In Britain – and increasingly around the world – Stephen Fry is a much loved man. His contribution to the entertainment industry over many years has been colossal, with many of his fans in awe of his amazing mind and outstanding wit.
A self-proclaimed Internet and digital addict, Fry claims to have owned the second ever Mac sold in the UK and has joked that he has owned every smart phone available today. Indeed, he recently wowed Top Gear’s Jeremy Clarkson by showing him a pretty unusual use for his iPhone. Fry even has more than 500,000 Twitter followers.
So, unlike many who speak about Internet issues, there is a good chance that Stephen Fry actually knows what he’s talking about. Yesterday, to an audience gathered for the iTunes Festival in London’s Camden Town, he was a little more honest than most would’ve expected on the issue of illicit downloading, even if just hours before he revealed that he was finding his appearance unnerving, admitting, “I haven’t the least idea what I’m going to say.”
But it came good in the end. In a speech about copyright and the future of music introduced by Stuff’s editor-in-chief Tom Dunmore, Fry poured scorn on the music industry for attacking the public in file-sharing cases. “Making an example of ordinary people is the stupidest thing the record industry can do,” he said.
Noting a problem that was earlier outlined here on TorrentFreak, Fry said the Digital Britain report did not represent the views of the public, but those of “industry insiders” instead.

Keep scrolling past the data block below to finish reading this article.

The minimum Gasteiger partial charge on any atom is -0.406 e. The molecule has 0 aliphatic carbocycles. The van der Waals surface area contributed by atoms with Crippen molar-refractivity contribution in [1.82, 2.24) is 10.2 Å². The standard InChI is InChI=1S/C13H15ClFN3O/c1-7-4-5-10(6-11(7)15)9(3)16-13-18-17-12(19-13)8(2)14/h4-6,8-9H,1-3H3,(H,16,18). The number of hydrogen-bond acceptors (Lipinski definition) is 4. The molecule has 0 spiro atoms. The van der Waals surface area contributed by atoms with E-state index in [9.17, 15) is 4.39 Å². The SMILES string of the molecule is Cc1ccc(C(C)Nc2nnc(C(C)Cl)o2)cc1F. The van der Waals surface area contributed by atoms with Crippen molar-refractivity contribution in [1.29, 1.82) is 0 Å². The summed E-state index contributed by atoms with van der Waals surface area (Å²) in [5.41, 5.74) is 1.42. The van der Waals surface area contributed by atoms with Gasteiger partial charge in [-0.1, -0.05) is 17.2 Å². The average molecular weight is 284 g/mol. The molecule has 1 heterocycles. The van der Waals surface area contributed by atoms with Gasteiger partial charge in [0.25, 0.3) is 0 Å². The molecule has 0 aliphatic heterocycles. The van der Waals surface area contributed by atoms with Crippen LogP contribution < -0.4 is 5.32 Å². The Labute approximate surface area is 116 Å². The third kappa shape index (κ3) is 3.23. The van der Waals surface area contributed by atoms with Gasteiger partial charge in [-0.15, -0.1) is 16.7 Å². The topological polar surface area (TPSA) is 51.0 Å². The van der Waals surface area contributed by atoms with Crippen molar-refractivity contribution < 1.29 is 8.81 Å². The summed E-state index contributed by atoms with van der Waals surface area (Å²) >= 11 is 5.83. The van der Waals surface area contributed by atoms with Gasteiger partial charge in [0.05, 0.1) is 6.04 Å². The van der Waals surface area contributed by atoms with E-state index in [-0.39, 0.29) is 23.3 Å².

While Fry is pragmatic about the piracy situation, he’s not a supporter of large-scale infringers, described by him as those who download on an “industrial scale”. When asked how he felt about his own media output being pirated, Fry said: “I’m against cynical bootlegging but I work in a very molly coddled, overpaid business.”
But unsurprisingly for a clued-up digital native in 2009, there are some kinds of piracy that Fry isn’t completely against. He told the audience at London’s Roundhouse that he is a BitTorrent user himself and has grabbed episodes of 24 using the protocol.
Interestingly, he went on to reveal that he had also downloaded the season finale of House, the hit US show which stars the comedian most known for partnering Fry, Hugh Laurie.
However – and drawing a somewhat interesting analogy – Fry said that in the end, illegal downloaders may well feel a little guilty over grabbing something without paying for it. “Most of us feel guilt when we masturbate,” he said, “even though we live in 2009.”
Appearing a little concerned that his slightly pro-piracy stance might be misinterpreted, Fry then appeared on his beloved Twitter. “Well, finished my bit. Hope I’m not misunderstood. Such a pity if I get misrepresented as a ‘help yourself and be a pirate’ advocate.”
Not at all Stephen. The fact is there could be as many as 6 million people in the UK doing exactly as you are doing, largely because there still isn’t an attractive, workable, widespread and convenient legal alternative. You set the example. You buy lots of media and download too, which proves that participating in one doesn’t exclude you from the other.
Pirates are customers too. Even famous ones.